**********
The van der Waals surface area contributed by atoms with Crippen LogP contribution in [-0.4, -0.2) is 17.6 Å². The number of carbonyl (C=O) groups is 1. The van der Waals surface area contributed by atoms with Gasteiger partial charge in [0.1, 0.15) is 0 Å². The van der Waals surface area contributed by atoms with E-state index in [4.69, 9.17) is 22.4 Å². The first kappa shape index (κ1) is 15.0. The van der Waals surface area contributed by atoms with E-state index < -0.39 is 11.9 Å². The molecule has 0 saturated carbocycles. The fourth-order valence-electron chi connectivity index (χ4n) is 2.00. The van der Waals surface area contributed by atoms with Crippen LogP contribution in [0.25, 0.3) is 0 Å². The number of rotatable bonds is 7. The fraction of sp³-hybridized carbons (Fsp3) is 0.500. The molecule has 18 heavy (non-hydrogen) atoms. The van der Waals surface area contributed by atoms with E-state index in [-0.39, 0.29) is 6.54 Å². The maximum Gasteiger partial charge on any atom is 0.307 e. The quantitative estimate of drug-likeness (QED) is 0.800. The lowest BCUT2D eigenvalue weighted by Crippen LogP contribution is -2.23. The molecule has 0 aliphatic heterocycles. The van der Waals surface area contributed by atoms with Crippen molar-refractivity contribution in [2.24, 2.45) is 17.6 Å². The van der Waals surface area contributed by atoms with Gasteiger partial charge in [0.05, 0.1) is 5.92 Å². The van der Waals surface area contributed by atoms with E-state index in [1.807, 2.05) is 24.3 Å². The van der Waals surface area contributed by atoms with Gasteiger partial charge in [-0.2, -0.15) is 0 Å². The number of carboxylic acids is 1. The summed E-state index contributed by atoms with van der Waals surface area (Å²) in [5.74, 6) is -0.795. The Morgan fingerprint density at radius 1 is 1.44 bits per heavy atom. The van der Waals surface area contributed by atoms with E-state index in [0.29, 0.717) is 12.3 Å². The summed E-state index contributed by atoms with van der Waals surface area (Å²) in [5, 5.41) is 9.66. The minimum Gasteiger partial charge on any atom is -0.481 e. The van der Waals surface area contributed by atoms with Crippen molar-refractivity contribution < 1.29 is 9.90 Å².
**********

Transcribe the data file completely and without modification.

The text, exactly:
The van der Waals surface area contributed by atoms with Crippen LogP contribution in [-0.4, -0.2) is 17.6 Å². The number of carbonyl (C=O) groups is 1. The van der Waals surface area contributed by atoms with Gasteiger partial charge in [0.1, 0.15) is 0 Å². The van der Waals surface area contributed by atoms with E-state index in [4.69, 9.17) is 22.4 Å². The first kappa shape index (κ1) is 15.0. The van der Waals surface area contributed by atoms with E-state index < -0.39 is 11.9 Å². The molecule has 0 saturated carbocycles. The fourth-order valence-electron chi connectivity index (χ4n) is 2.00. The van der Waals surface area contributed by atoms with Crippen LogP contribution in [0.25, 0.3) is 0 Å². The number of rotatable bonds is 7. The fraction of sp³-hybridized carbons (Fsp3) is 0.500. The molecule has 18 heavy (non-hydrogen) atoms. The van der Waals surface area contributed by atoms with E-state index in [-0.39, 0.29) is 6.54 Å². The maximum Gasteiger partial charge on any atom is 0.307 e. The quantitative estimate of drug-likeness (QED) is 0.800. The lowest BCUT2D eigenvalue weighted by Crippen LogP contribution is -2.23. The molecule has 0 aliphatic heterocycles. The van der Waals surface area contributed by atoms with Crippen molar-refractivity contribution in [2.24, 2.45) is 17.6 Å². The van der Waals surface area contributed by atoms with Gasteiger partial charge in [0.05, 0.1) is 5.92 Å². The van der Waals surface area contributed by atoms with E-state index in [1.807, 2.05) is 24.3 Å². The van der Waals surface area contributed by atoms with Gasteiger partial charge in [-0.2, -0.15) is 0 Å². The number of carboxylic acids is 1. The summed E-state index contributed by atoms with van der Waals surface area (Å²) in [5.74, 6) is -0.795. The Morgan fingerprint density at radius 1 is 1.44 bits per heavy atom. The van der Waals surface area contributed by atoms with E-state index in [0.29, 0.717) is 12.3 Å². The summed E-state index contributed by atoms with van der Waals surface area (Å²) in [5, 5.41) is 9.66. The minimum Gasteiger partial charge on any atom is -0.481 e. The van der Waals surface area contributed by atoms with Crippen molar-refractivity contribution < 1.29 is 9.90 Å².